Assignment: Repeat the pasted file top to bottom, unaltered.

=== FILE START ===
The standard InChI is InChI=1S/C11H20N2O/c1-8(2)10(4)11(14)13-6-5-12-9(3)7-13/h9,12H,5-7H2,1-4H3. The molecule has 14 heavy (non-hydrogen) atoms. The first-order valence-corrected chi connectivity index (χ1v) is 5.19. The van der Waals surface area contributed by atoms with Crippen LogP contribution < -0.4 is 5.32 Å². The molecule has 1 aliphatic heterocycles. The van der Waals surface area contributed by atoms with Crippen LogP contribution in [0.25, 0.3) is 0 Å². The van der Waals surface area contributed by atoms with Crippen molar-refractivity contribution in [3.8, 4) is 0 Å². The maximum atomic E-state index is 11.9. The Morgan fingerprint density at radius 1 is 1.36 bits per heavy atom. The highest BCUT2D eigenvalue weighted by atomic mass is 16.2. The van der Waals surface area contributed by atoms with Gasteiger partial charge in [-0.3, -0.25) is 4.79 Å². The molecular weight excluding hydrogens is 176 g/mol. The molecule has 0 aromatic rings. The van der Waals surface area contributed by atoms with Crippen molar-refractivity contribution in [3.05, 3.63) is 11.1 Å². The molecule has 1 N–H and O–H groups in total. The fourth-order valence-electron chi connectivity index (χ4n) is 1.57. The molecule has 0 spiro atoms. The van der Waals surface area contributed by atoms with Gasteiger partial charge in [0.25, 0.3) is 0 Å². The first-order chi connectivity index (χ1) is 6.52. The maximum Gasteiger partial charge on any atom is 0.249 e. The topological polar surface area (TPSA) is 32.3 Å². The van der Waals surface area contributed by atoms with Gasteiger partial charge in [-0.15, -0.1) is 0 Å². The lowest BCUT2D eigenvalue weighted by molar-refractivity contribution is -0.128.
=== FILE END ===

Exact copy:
The standard InChI is InChI=1S/C11H20N2O/c1-8(2)10(4)11(14)13-6-5-12-9(3)7-13/h9,12H,5-7H2,1-4H3. The molecule has 14 heavy (non-hydrogen) atoms. The first-order valence-corrected chi connectivity index (χ1v) is 5.19. The van der Waals surface area contributed by atoms with Crippen LogP contribution < -0.4 is 5.32 Å². The molecule has 1 aliphatic heterocycles. The van der Waals surface area contributed by atoms with Crippen LogP contribution in [0.25, 0.3) is 0 Å². The van der Waals surface area contributed by atoms with Crippen molar-refractivity contribution in [3.8, 4) is 0 Å². The maximum atomic E-state index is 11.9. The Morgan fingerprint density at radius 1 is 1.36 bits per heavy atom. The highest BCUT2D eigenvalue weighted by atomic mass is 16.2. The van der Waals surface area contributed by atoms with Gasteiger partial charge in [-0.3, -0.25) is 4.79 Å². The molecular weight excluding hydrogens is 176 g/mol. The molecule has 0 aromatic rings. The van der Waals surface area contributed by atoms with Crippen molar-refractivity contribution in [3.05, 3.63) is 11.1 Å². The molecule has 1 N–H and O–H groups in total. The fourth-order valence-electron chi connectivity index (χ4n) is 1.57. The molecule has 0 spiro atoms. The van der Waals surface area contributed by atoms with Gasteiger partial charge in [0.25, 0.3) is 0 Å². The first-order chi connectivity index (χ1) is 6.52. The maximum Gasteiger partial charge on any atom is 0.249 e. The topological polar surface area (TPSA) is 32.3 Å². The van der Waals surface area contributed by atoms with Gasteiger partial charge in [-0.15, -0.1) is 0 Å². The lowest BCUT2D eigenvalue weighted by molar-refractivity contribution is -0.128.